“Thus says the Lord God: Disaster after disaster! Behold, it comes. An end has come; the end has come; it has awakened against you. Behold, it comes. Your doom has come to you, O inhabitant of the land. The time has come; the day is near, a day of tumult, and not of joyful shouting on the mountains. Now I will soon pour out my wrath upon you, and spend my anger against you, and judge you according to your ways, and I will punish you for all your abominations. And my eye will not spare, nor will I have pity. I will punish you according to your ways, while your abominations are in your midst. Then you will know that I am the Lord, who strikes.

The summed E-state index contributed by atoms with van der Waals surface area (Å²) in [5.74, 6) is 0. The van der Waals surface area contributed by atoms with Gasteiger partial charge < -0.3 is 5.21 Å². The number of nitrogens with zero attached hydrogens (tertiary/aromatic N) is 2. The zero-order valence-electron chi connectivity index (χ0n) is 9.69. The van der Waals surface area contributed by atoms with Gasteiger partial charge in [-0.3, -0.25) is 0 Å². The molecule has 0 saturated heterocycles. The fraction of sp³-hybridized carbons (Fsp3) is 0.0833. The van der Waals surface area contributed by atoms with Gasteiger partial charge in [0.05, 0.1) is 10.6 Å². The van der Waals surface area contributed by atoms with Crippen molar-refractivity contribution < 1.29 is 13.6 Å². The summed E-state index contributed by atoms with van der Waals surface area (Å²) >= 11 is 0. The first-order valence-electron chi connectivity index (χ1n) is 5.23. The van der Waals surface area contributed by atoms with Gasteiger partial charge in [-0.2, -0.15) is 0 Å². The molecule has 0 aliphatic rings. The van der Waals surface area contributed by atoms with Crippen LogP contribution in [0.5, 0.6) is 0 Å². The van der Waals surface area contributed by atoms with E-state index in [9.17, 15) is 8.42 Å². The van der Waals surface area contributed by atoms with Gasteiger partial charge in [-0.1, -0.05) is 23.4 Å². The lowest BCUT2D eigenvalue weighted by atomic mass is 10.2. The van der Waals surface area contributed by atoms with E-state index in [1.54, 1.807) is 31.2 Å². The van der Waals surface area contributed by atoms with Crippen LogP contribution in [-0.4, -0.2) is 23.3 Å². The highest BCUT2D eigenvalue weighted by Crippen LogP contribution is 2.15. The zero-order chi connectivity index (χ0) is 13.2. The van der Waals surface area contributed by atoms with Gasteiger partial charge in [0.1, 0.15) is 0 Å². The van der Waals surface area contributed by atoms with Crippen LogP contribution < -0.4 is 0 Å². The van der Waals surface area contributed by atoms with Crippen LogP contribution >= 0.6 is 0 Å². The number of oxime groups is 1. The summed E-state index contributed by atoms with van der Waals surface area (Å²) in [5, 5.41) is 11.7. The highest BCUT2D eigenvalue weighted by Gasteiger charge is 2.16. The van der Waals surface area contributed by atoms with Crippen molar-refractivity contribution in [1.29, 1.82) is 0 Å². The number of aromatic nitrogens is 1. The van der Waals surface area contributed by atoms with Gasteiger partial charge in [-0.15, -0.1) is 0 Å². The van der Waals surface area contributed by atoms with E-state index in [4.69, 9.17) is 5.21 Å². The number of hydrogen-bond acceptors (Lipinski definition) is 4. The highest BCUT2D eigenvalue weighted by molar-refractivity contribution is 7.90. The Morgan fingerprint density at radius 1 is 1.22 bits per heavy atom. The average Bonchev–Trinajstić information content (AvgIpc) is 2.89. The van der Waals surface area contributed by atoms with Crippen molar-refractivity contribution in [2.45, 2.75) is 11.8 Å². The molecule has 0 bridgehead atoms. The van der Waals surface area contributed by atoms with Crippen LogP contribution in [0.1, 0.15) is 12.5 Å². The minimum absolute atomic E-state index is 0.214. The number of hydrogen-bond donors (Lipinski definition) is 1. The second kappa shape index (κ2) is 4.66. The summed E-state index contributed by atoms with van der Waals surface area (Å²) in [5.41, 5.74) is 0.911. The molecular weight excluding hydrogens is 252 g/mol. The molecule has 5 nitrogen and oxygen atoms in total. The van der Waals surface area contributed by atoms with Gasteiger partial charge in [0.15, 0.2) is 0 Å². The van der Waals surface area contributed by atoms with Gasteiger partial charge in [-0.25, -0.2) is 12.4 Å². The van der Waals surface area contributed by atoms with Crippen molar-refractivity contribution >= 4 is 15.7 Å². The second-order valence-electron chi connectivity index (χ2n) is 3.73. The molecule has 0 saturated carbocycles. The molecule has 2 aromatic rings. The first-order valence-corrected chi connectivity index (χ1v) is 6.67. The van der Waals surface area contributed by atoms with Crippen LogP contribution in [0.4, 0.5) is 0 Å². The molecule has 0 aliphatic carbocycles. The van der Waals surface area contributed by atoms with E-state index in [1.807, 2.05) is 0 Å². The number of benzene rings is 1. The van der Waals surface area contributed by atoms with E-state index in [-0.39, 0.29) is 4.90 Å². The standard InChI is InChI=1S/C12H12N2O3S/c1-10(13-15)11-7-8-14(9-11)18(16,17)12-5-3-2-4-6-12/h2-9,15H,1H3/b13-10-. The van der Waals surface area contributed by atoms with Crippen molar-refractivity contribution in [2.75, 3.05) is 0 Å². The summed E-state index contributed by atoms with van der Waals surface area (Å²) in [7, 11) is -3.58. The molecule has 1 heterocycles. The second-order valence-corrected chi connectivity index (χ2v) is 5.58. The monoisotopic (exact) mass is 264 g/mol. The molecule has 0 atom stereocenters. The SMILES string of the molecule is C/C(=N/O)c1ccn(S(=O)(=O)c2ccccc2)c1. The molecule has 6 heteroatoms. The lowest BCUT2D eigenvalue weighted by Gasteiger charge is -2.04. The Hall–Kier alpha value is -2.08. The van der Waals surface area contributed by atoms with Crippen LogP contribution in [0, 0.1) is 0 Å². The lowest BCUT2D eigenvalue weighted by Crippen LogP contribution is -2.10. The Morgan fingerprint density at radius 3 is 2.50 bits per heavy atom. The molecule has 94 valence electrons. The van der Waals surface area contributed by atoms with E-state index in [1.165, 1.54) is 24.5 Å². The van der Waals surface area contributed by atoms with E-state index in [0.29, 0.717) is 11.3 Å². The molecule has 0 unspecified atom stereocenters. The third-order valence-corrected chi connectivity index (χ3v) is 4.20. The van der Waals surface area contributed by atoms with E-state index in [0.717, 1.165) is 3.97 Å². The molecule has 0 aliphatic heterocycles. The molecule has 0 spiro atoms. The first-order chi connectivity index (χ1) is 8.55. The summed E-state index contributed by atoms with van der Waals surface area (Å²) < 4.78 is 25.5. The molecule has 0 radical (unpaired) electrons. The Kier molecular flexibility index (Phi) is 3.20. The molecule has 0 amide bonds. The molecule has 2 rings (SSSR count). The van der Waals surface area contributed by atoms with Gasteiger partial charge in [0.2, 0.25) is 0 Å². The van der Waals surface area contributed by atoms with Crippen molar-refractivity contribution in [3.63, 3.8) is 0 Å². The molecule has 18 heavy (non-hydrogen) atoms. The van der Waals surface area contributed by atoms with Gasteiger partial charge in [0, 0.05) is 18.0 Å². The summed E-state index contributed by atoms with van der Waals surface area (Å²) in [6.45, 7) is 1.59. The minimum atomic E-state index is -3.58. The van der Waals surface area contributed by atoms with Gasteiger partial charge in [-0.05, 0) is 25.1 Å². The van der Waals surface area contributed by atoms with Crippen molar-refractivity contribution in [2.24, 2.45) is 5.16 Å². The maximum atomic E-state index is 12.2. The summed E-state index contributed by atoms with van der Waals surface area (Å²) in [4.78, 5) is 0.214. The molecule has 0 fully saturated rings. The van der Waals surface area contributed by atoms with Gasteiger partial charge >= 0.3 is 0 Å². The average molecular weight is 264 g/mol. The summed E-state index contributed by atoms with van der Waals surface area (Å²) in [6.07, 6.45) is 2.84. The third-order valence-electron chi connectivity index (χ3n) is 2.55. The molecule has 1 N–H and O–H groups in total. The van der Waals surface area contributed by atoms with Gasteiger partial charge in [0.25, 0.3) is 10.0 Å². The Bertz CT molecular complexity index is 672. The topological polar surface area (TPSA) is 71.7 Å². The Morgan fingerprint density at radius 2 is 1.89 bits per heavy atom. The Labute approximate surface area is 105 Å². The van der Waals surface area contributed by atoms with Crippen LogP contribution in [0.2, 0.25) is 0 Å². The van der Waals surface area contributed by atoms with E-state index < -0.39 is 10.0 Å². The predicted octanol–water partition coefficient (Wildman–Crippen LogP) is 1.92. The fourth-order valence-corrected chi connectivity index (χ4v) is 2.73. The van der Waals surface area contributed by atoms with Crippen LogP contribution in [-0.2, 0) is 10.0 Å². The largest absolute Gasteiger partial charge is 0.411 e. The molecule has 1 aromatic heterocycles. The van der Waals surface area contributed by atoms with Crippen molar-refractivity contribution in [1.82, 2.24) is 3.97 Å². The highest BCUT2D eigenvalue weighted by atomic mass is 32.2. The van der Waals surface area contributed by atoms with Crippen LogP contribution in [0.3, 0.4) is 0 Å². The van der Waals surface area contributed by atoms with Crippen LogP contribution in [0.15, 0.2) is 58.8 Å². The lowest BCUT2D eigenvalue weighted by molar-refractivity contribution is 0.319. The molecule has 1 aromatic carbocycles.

10 “Behold, the day! Behold, it comes! Your doom has come; the rod has blossomed; pride has budded. 11 Violence has grown up into a rod of wickedness. None of them shall remain, nor their abundance, nor their wealth; neither shall there be preeminence among them. 12 The time has come; the day has arrived. Let not the buyer rejoice, nor the seller mourn, for wrath is upon all their multitude. 13 For the seller shall not return to what he has sold, while they live. For the vision concerns all their multitude; it shall not turn back; and because of his iniquity, none can maintain his life.” Ezekiel 7:1-13 ESV